Sunday, March 7, 2010

The Sunday Salon: Female Characters in Literature

Ana has a great Sunday Salon post today about women characters in literature. And I’d like to carry on the same conversation she asks. How would you answer today’s query:

There is quite a bit of debate about a woman’s strength versus weakness. How do you define a strong or weak woman character? Have you ever unconsciously or consciously taken a specific character and read her as a representation of all women. Do you think female archetypes accurately reflect the shortcomings and strengths of our gender? Ana asks, “Do you find that you tend to be more critical of female characters than of male ones? What are some examples of heroines or female villains that you think were well-written? What about ones that you felt were not?”

I read predominantly women's literature or books with female leads and that is because I am actively seeking out our voice and role in the larger society.

I am by nature a critical reader; I am always asking questions like the ones Ana poses. Am I doing harm? I don't think so. If I am, then at some point because of my circle of peers, I expect I'll be corrected or challenged when I get it wrong. Getting it wrong isn't a bad thing; it's an opportunity to get it right.

I don't like weak female characters but flawed characters do not bother me. If we are going to examine our humanness then I expect the character to have flaws.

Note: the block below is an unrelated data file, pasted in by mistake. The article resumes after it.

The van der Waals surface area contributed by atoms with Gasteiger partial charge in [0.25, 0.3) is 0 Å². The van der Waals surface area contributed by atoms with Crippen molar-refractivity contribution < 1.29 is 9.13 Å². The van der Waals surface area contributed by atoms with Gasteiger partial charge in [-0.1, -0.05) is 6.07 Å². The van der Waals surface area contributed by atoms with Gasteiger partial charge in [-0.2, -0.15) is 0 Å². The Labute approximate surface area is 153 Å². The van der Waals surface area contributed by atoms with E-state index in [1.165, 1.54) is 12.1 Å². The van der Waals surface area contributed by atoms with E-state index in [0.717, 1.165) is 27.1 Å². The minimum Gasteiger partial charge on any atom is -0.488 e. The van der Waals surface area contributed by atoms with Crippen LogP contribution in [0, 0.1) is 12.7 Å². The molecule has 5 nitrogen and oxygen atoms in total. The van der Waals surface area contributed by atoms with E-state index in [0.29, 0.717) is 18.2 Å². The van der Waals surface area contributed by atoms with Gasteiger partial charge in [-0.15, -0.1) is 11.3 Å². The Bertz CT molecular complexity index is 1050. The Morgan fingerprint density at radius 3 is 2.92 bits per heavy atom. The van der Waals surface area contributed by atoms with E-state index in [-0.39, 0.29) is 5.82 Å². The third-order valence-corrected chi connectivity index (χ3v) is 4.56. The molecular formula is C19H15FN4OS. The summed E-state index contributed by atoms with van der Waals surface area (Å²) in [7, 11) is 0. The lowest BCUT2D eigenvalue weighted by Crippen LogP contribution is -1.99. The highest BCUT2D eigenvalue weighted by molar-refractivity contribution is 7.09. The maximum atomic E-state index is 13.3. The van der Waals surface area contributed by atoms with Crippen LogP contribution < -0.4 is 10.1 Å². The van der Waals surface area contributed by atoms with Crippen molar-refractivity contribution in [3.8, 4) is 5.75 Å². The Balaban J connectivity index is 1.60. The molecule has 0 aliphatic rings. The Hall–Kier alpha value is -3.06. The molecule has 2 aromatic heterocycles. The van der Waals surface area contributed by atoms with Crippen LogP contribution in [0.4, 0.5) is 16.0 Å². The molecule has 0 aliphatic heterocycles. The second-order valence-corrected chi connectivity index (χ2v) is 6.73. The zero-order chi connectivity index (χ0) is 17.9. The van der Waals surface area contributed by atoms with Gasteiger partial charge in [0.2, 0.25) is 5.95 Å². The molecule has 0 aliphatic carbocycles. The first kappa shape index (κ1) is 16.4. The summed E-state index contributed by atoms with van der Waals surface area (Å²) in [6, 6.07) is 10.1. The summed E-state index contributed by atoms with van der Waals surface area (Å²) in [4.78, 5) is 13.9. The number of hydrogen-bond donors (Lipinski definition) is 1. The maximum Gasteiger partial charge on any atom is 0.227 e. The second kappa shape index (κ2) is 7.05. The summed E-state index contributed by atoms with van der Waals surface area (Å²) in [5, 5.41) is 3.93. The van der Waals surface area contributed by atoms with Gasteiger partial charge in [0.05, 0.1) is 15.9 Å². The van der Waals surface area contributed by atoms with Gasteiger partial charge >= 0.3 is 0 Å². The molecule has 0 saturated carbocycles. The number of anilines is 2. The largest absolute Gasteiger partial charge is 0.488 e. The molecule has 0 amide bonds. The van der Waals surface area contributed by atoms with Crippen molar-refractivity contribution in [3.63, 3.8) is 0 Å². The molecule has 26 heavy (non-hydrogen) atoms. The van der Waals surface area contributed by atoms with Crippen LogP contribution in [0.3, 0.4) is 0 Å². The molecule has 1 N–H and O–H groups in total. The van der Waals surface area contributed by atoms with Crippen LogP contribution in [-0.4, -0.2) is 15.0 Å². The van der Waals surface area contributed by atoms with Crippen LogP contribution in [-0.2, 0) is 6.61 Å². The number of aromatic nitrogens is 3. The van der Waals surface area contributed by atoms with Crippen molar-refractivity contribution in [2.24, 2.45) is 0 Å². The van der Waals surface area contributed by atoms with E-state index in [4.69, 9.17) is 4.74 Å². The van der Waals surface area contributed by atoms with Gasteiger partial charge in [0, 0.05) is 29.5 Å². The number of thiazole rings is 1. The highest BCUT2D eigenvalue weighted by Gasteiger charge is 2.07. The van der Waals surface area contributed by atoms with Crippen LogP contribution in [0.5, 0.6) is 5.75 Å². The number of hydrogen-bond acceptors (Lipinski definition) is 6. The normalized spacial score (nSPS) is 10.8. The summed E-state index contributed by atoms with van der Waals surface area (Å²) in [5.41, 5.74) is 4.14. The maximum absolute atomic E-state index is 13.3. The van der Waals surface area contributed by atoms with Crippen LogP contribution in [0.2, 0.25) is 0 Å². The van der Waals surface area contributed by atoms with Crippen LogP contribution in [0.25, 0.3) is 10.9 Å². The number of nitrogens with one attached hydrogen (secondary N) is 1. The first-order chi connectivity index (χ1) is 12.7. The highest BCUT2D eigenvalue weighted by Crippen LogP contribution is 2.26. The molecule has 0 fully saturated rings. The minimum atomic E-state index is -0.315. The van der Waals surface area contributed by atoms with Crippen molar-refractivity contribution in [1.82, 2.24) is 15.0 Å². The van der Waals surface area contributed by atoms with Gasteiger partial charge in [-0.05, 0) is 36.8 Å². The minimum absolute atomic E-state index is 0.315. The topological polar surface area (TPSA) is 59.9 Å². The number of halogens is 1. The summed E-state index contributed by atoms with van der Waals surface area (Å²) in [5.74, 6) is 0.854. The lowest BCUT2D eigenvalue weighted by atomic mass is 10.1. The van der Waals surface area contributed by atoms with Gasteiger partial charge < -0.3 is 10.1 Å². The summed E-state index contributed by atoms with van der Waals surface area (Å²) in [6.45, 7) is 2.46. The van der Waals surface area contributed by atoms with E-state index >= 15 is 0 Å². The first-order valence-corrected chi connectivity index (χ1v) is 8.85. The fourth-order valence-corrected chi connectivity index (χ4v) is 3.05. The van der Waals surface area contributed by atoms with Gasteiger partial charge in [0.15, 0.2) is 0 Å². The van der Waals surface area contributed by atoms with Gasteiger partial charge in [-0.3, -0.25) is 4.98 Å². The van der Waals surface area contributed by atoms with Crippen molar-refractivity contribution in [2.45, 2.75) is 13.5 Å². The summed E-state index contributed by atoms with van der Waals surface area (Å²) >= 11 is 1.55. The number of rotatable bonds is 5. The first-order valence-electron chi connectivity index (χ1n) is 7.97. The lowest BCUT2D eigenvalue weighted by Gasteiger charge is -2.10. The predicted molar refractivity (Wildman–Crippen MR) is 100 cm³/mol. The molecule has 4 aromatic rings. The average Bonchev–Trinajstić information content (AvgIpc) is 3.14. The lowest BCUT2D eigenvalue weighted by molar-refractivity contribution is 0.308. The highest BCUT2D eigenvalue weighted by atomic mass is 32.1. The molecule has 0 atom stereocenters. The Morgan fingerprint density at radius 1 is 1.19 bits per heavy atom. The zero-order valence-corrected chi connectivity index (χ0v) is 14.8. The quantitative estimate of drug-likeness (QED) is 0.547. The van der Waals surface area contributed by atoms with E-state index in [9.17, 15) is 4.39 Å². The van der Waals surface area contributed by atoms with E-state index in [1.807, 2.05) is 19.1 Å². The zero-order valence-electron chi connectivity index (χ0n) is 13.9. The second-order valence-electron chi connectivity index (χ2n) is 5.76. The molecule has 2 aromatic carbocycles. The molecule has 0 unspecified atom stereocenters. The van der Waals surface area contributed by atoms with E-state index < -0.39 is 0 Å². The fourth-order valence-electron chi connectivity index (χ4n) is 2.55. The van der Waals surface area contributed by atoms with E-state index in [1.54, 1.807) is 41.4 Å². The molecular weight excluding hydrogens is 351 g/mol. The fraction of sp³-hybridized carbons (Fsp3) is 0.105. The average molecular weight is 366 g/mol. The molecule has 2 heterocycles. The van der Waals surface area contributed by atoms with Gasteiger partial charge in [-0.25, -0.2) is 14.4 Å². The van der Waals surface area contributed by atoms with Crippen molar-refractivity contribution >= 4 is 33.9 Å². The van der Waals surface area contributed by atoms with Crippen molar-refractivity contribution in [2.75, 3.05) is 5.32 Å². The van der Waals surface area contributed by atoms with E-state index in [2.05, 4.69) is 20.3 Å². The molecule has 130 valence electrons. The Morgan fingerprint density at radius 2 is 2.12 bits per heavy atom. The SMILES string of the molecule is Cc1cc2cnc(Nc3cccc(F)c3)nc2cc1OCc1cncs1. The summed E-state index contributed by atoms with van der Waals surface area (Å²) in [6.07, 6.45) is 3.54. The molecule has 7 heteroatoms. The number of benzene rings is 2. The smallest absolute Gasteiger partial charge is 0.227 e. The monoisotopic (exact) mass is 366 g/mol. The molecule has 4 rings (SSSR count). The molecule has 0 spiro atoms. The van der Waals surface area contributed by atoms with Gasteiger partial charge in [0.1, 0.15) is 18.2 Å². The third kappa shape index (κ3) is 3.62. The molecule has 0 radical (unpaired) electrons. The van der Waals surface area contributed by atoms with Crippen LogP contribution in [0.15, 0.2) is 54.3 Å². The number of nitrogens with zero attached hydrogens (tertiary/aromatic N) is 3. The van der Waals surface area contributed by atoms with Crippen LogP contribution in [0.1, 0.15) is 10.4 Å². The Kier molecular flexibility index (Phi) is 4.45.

I don't have a problem with a female character having weakness when it is examined against strengths. What I do object to is the idea of women needing men to be whole, to function, to be fully woman. That is an entirely different message from a woman who finds love fulfilling or a woman who had not recognized her own strengths and later does.

I think the literary critics just as historians in general have failed women. However, the recorder documents the world as he sees it and experiences it and by large, the world has been seen through men's eyes. I think men can get it right and I think women have responsibility to speak up when men or women get it wrong.

How you define wrong is subjective, it is fluid and it requires a constructive and open dialog.

I read a quote once that said paraphrased, you might not know how to build up your self-esteem but you know how to stop lowering it.

I think with women characters, you know what is wrong for you. I think we need to be actively engaged in defining what is right.

10 comments:

Literary Feline said...

While you will often hear me say that I prefer strong female characters, it really does come down to context and the evolution of a character throughout a book. Like you, I like flawed characters--I find them to be more realistic and 3-dimensional.

I think you hit the nail on the head for me when you wrote that you "don't have a problem with a female character having weakness when it is examined against strengths. What I do object to is the idea of women needing men to be whole, to function, to be fully woman." I couldn't agree more. I see this played out in real life all too often, unfortunately.

Trisha said...

My thoughts are well expressed in the line: "What I do object to is the idea of women needing men to be whole, to function, to be fully woman." When I see the term "weak female character" my immediate assumption is that weak means "in desperate need of a man". For me, weak women are those who refuse to or assume they can not control their own lives without the assistance of a man.

Lu @ Regular Rumination said...

I tried to come up with a good response to Ana's question, but really couldn't articulate as well as you have here what I thought. "I think we need to be actively engaged in defining what is right." That for me is the best sentence of this whole post. Or rather, the sentence that best defines my approach to changing the world. There are a lot of things that are wrong, and they should be called out and identified, but I love to focus on the books/movies/whatever that are doing an excellent job of portraying woman or POC.